Last week, a group of leaders of Jewish organizations decided to express their indignation by pulling out of an annual pre-High Holy Days conference call with the president. Meanwhile, a number of Jewish pundits have attacked Jewish members of the Trump administration for not voicing outrage over the president’s remarks following the demonstrations and car-ramming attack in Charlottesville. Seth Mandel responds:
[The] columnist Dana Milbank took aim at a trio of Jews serving Trump: the president’s top economic adviser, his treasury secretary, and his son-in-law. [He claims] they’re playing the role of “court Jews” [in pre-modern Europe]. The court Jew, he explains [somewhat inaccurately], “existed to please the king, to placate the king, to loan money to the king,” and “his loyalty was to the king,” not his co-religionists.
So, to Milbank, Trump’s treasury secretary is a greedy, power-hungry money lender and a traitor to his people. I liked the column better in the original German. In fairness, Milbank wasn’t even the first . . . to use this term about Jews insufficiently [opposed to] Trump. . . .
It should be clear why all this is wrong. First, the rabbis dropping their High Holy Days call with the president: these days are about atonement, forgiveness, humility, grace, and the willingness to talk to those who have wronged you. These rabbis will, during the coming High Holy Days, stand before their congregations and preach those values—clearly with no intent to practice them.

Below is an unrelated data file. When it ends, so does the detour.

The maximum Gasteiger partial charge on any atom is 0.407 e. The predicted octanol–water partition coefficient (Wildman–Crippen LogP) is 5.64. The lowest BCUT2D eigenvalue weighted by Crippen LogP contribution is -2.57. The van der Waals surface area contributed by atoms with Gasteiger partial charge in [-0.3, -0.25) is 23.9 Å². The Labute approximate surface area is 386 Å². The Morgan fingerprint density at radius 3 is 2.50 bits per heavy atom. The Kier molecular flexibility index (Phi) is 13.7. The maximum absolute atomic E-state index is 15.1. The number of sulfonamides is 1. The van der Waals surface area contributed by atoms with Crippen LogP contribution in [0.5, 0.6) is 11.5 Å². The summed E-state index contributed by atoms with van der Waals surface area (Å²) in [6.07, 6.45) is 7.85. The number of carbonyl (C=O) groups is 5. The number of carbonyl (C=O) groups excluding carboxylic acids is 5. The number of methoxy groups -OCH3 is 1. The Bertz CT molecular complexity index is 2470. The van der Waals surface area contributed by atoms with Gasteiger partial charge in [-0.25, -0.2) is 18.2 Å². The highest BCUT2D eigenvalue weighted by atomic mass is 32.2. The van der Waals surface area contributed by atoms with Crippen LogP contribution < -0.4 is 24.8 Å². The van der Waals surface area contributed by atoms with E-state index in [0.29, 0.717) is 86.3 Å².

Second, calling Jewish government employees “court Jews” for not quitting their jobs . . . or publicly trashing their boss is silly. . . . During the fight over the Iran nuclear deal, the New York Times editorial board insinuated that opponents of the deal were more loyal to Israel than to the United States, and a month later put up a vote tracker on the Times website that highlighted—in yellow!—how the Jewish members of Congress were planning to vote. How, [by the logic of those calling on high-ranking administration officials to resign or vocally to denounce the president], could [the staff] of the Times have stayed silent, especially given the ugly history of the dual-loyalty charge against Jews?